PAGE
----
It is good, then, that devolution plays an important role in each successive conception of ‘levelling up’. Local leadership is proving to be the ingredient that allows central government officials and politicians to overcome, at least in part, their traditional reluctance to share meaningful powers and accountabilities with their counterparts at a more local level. The current model of devolution revolves around the creation of combined authorities with directly-elected mayors, and this specific structure means a larger scale of organisation over a broader geography. This concentrates ‘leadership’ into the person of a single, high-profile, easily-identifiable ‘character’ as a core responsible figure: someone to galvanise local activity, focus accountability, and with whom central government can foster a single working relationship.

There are clear advantages to this model, and combined authorities represent a scale of governance which makes sense for a lot of activity. However, this is also clearly a form of local leadership that is defined by central government’s needs, biases, and policies. It remains odd that devolution remains wholly focused on only this approach, leaving aside the local authorities with greater direct responsibility for implementation, and with (arguably) a more natural and direct connection with the communities of place and interest around which a successful levelling up agenda must necessarily revolve.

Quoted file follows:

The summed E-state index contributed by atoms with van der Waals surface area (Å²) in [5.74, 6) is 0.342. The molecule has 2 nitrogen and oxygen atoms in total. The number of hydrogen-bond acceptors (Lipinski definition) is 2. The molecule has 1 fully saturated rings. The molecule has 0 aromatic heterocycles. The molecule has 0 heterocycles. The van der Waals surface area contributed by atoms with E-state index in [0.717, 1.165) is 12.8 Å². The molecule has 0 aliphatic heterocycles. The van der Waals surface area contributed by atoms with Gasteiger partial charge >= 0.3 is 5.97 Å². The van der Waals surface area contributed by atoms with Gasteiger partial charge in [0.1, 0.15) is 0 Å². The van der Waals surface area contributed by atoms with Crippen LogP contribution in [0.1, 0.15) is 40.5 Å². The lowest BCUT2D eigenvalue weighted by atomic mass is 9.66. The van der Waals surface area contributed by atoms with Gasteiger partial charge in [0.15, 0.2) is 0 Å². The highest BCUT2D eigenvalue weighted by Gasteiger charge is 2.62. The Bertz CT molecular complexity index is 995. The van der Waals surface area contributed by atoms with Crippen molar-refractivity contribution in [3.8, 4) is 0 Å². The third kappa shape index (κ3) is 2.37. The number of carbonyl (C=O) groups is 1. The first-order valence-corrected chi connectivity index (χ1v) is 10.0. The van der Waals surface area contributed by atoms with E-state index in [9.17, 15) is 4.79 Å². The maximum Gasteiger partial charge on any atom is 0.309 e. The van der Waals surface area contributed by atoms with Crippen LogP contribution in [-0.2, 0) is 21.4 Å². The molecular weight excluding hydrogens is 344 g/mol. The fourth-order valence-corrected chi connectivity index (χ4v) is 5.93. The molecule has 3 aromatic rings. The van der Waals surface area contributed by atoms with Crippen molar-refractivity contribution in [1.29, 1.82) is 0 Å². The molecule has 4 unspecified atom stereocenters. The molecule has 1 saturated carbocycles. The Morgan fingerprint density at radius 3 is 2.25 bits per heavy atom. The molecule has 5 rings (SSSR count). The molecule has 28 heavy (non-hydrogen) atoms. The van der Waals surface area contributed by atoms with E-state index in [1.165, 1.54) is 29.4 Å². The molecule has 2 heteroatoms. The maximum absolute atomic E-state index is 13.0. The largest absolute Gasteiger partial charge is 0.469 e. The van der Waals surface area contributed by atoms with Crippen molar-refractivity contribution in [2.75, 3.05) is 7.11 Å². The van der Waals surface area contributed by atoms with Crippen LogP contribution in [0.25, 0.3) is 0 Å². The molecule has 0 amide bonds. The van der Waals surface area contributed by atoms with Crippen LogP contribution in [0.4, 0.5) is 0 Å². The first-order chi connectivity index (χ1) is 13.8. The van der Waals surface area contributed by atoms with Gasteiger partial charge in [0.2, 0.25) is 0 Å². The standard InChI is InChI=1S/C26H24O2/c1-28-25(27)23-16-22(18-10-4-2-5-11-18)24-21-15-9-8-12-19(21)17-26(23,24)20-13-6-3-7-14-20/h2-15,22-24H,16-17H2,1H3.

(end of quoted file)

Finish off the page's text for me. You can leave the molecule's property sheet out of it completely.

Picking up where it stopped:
The clear need for deep local cooperation, involving combined authority mayors as well as those more directly involved in delivery – could yet pave the way for a richer and more granular conception of local leadership.

The variability of powers held directly by combined authorities and the potential for mismatch between direct personal accountability and control of the powers and resources needed to deliver on levelling up projects is already emerging as a source of difficulty for the agenda. More positively, however, the clear need for deep local cooperation, involving combined authority mayors as well as those more directly involved in delivery – could yet pave the way for a richer and more granular conception of local leadership.